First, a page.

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Director/Writer Jacob Estes Interviewed

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We recently had an opportunity to talk with the writer/director of Mean Creek Jacob Estes. Read on to see what he has to say about shooting with a young cast, where the story came from and his favorite DVDs.

Stay tuned for an interview with Mean Creek star Rory Culkin. (ECDVD): What inspired the story for this movie?

Jacob Estes (JE): I was interested in getting revenge on this big oaf who I had a lot of contempt for but who I didn’t know very well. Then I started imagining that he must have some kind of private, sad life which led me away from acting violently. So the film was really borne out of empathy. Empathy for George…the enemy. Maybe a little pity too.

ECDVD: Were your own experiences as a youth helpful while penning the script?

JE: Yes. People were very cruel when I was in high school. I was a sucker for their cruelty, desperate to fit in, acting masochistically to make that happen.

ECDVD: The cast has great chemistry and are believable as a group of friends. How did you go about selecting them?

JE: We saw over 500 kids I think. I used my guts and instincts about who fit with who. The great concern was for the overall dynamic. One incorrect choice could upset the balance. Or maybe there are no incorrect choices? The problem is very heady. In the end you use your heart. Mainly I picked kids who reminded me of my own childhood in the sense of their personality and connectedness to the earth. A lot of young actors seem to be missing that connection, because they’re involved in this weirdo lofty routine of Hollywood auditioning. They’ve lost something.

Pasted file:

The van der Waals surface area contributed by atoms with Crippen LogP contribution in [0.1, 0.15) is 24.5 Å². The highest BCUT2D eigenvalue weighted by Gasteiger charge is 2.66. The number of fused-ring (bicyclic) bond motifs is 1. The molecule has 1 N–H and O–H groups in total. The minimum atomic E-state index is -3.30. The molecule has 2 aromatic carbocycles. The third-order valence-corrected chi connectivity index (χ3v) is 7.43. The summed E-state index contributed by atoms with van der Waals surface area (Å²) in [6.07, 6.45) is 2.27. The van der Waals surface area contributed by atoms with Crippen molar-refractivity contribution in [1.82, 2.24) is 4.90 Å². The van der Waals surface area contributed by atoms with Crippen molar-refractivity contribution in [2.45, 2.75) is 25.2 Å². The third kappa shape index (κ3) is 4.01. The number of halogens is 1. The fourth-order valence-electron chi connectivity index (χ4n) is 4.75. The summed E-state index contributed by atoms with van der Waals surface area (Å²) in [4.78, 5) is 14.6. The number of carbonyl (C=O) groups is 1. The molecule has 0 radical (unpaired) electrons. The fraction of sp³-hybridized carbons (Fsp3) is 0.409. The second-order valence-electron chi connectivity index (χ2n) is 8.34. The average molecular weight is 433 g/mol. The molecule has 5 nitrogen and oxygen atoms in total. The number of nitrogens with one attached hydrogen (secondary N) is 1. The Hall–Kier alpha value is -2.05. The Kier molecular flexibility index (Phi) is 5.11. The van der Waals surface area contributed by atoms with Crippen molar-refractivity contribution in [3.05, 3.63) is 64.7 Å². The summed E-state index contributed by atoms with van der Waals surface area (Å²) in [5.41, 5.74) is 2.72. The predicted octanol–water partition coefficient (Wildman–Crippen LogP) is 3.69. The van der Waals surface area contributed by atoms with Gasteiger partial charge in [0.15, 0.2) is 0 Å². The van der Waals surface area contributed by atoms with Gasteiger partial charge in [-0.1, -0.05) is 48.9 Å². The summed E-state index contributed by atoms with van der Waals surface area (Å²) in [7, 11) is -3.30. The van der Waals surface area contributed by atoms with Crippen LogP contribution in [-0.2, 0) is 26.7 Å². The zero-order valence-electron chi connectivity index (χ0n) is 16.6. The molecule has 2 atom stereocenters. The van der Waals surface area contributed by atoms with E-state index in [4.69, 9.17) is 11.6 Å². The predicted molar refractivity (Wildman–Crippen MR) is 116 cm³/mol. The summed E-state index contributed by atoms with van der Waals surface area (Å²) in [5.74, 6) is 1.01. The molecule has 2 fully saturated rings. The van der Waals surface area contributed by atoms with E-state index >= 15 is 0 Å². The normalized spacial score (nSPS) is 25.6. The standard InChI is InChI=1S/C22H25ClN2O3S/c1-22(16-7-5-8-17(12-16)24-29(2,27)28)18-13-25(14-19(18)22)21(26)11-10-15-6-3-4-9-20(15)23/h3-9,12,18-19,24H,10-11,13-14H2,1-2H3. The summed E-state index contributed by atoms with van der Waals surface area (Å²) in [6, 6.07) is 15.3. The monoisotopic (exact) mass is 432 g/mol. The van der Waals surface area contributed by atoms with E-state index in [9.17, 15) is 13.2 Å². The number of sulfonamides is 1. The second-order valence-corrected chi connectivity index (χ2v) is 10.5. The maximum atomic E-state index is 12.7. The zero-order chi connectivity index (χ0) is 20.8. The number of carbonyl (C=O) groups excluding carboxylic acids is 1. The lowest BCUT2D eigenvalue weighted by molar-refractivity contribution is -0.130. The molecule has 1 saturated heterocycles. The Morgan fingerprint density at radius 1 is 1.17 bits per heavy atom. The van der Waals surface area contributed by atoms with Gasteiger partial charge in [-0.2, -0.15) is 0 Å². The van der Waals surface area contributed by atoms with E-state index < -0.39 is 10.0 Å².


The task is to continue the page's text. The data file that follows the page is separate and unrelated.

ECDVD: What was it like working with such a young cast for nearly the entire picture?

JE: It was like having my own personal zoo, except there was a circus in the zoo. It was super. Lots of energy. They energized everything.

ECDVD: You had some great locations in the film. Where was it filmed and what river(s) did you shoot on?

JE: We shot on Super 16mm… and DV for the underwater and George’s camera. We shot in Oregon and Washington State. We shot on The Lewis river and The Clackamas.

ECDVD: What scene are you most proud of?

JE: I like a lot of things about the film. Sometimes I can’t believe what we did in the “truth or dare” scene. It’s 12 minutes long and there are a gazzillion different angles before it’s done. Yet the acting is alive and convincing. I like the scenes where the kids separate too, which is tied together with music. Whereas the truth or dare scene was invented on the page, the separation scene was invented in the editing room, as we combined the several disjointed separation scenes into one big emotional movement.

ECDVD: What scene would you have liked more time to shoot?

JE: We had no time at all. We shot what you see on screen in 20 days. On a river. The shoot was 24 days, but I’m not counting 4 of them since we cut so much out of the film–at least four days worth of the shoot. At the same time, our rush worked in our favor. The actors were always acting, there was no down time. Down time is hell on set.

ECDVD: Are you working on anything at the moment, and if so what is it?

JE: Yes, my wife Gretchen Lieberum who you hear in the closing credits of the film is about to release a new album which I helped produce. I’m very proud of it. Other than that, I’m writing two top secret scripts.

ECDVD: If you were stranded alone in space with a plasma TV and home theater setup, which 5 DVDs would you want to have with you?

JE: If I were stranded in space with nothing but a plasma TV, I’d step out of the spaceship without a suit on.

Special Thanks to Jacob and Terry Goldman (Electric Artists)

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